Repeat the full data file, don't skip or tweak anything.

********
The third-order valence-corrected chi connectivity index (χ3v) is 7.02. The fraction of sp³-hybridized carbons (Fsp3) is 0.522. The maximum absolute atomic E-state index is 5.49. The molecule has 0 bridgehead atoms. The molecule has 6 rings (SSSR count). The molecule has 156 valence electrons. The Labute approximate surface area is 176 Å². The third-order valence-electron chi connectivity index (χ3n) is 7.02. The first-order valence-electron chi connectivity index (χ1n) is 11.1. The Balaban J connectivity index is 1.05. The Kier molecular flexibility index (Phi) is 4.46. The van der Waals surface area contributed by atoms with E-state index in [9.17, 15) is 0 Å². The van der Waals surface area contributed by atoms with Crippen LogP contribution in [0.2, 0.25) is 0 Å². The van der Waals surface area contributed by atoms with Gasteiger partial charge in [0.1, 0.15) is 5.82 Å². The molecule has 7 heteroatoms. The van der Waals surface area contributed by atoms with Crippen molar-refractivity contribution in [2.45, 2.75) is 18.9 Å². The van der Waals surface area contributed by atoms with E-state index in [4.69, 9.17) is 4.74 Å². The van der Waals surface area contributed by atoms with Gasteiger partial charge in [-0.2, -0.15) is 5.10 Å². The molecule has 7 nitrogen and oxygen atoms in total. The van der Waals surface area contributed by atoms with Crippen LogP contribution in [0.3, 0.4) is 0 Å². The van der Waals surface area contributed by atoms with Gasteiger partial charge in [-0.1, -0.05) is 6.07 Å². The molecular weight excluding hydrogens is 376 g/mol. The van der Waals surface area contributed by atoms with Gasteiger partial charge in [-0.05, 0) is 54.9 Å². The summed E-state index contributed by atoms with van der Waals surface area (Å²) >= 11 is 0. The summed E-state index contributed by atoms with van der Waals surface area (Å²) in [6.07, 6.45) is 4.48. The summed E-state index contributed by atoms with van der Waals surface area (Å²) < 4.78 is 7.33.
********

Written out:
The third-order valence-corrected chi connectivity index (χ3v) is 7.02. The fraction of sp³-hybridized carbons (Fsp3) is 0.522. The maximum absolute atomic E-state index is 5.49. The molecule has 0 bridgehead atoms. The molecule has 6 rings (SSSR count). The molecule has 156 valence electrons. The Labute approximate surface area is 176 Å². The third-order valence-electron chi connectivity index (χ3n) is 7.02. The first-order valence-electron chi connectivity index (χ1n) is 11.1. The Balaban J connectivity index is 1.05. The Kier molecular flexibility index (Phi) is 4.46. The van der Waals surface area contributed by atoms with E-state index in [9.17, 15) is 0 Å². The van der Waals surface area contributed by atoms with Crippen LogP contribution in [0.2, 0.25) is 0 Å². The van der Waals surface area contributed by atoms with Gasteiger partial charge in [0.1, 0.15) is 5.82 Å². The molecule has 7 heteroatoms. The van der Waals surface area contributed by atoms with Crippen molar-refractivity contribution in [2.45, 2.75) is 18.9 Å². The van der Waals surface area contributed by atoms with E-state index in [4.69, 9.17) is 4.74 Å². The van der Waals surface area contributed by atoms with Gasteiger partial charge in [-0.2, -0.15) is 5.10 Å². The molecule has 7 nitrogen and oxygen atoms in total. The van der Waals surface area contributed by atoms with Crippen LogP contribution in [0.3, 0.4) is 0 Å². The van der Waals surface area contributed by atoms with Gasteiger partial charge in [-0.1, -0.05) is 6.07 Å². The molecular weight excluding hydrogens is 376 g/mol. The van der Waals surface area contributed by atoms with Gasteiger partial charge in [-0.05, 0) is 54.9 Å². The summed E-state index contributed by atoms with van der Waals surface area (Å²) >= 11 is 0. The summed E-state index contributed by atoms with van der Waals surface area (Å²) in [6.07, 6.45) is 4.48. The summed E-state index contributed by atoms with van der Waals surface area (Å²) < 4.78 is 7.33.